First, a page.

15/02/2018

Elecnor Deimos to improve the resilience
of Mongolian herding communities
through satellite-derived services

Deimos Space UK, the British branch of Elecnor Deimos, is working in the improvement of the dzud-resilience of the Mongolian herding population by integrating satellite derived environmental information into existing government and insurance networks, in the frame of project SIBELIUs, led by eOsphere Limited. SIBELIUs has been featured in a news story about UK space firms tackling global challenges published by the UK Space Agency.

Some 30% of the Mongolian population is dependent on livestock herding. These herding communities can be devastated by extreme weather events known as “dzuds”, usually comprising a dry summer, adversely affecting pasture growth, followed by a cold winter with deep snow. A typical dzud can impact many tens of thousands of herders, often leaving them in extreme poverty, with associated impacts for the wider economy.

SIBELIUs will provide greater dzud-resilience for herders by developing and providing Mongolia’s National Agency for Meteorology and Environmental Monitoring with new and upgraded satellite-based environmental products and improving their capacity for distributing products to key stakeholders supporting herding communities.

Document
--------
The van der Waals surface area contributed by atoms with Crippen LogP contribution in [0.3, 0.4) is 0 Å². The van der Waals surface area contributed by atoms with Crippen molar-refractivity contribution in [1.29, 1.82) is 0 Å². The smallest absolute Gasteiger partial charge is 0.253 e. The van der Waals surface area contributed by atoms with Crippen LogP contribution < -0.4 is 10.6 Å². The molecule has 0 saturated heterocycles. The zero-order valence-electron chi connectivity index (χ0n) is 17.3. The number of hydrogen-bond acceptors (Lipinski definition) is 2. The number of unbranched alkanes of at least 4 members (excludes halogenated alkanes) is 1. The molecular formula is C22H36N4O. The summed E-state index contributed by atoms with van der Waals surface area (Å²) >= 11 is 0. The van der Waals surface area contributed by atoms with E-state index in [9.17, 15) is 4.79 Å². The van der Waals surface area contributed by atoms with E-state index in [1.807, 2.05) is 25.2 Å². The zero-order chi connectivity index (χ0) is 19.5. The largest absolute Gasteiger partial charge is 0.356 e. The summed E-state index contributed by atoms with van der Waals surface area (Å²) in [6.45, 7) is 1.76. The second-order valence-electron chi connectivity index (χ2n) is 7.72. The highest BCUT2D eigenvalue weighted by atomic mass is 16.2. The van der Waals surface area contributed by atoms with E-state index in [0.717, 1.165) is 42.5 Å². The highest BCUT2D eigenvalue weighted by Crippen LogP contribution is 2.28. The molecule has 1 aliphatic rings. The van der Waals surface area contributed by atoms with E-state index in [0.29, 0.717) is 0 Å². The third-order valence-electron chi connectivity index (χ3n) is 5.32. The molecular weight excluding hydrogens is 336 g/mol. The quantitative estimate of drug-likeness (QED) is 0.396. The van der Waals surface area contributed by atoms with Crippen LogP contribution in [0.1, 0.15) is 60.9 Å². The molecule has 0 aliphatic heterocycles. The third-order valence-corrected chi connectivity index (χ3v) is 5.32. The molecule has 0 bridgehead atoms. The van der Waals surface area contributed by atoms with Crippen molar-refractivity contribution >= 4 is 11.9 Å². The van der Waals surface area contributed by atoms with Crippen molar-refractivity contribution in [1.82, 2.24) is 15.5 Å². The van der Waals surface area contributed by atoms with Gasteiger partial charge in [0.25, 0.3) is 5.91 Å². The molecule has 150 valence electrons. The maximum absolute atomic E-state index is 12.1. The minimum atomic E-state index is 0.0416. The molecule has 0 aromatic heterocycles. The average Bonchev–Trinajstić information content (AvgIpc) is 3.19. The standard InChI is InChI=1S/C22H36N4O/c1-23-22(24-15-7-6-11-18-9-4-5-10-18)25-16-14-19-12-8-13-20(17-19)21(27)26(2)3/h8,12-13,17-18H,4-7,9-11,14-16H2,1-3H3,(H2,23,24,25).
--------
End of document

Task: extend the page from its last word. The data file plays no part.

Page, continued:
SIBELIUs will provide greater dzud-resilience for herders by developing and providing Mongolia’s National Agency for Meteorology and Environmental Monitoring with new and upgraded satellite-based environmental products and improving their distribution

The project is supported by the UK Space Agency’s International Partnership Programme. The UK partners include eOsphere, Deimos Space UK, University of Leicester and the Microinsurance Research Centre. They will be working with the already mentioned National Agency for Meteorology and Environmental Monitoring of Mongolia (NAMEM), the Agricultural Reinsurance JSC (AgRe), the Mongolian Ministry for Agriculture & Light Industry.

Mongolia’s herding communities can be devastated by extreme weather events known as “dzuds”, usually comprising a dry summer, adversely affecting pasture growth, followed by a cold winter with deep snow.

A key aspect of the project is to channel the benefits of these improved products through three existing networks:

  • The Mongolian Index Based Linked Livestock Insurance scheme (set up by the World Bank in 2006).
  • Otor Grazing Reserves which provide emergency grazing for use in dzud.
  • NAMEM’s existing network of regional centres.

Work with herders at selected case study sites will analyse their information requirements, to better understand barriers to uptake of previous insurance products, and to ensure their voices and priorities are heard in the development and distribution of new satellite-based environmental products.

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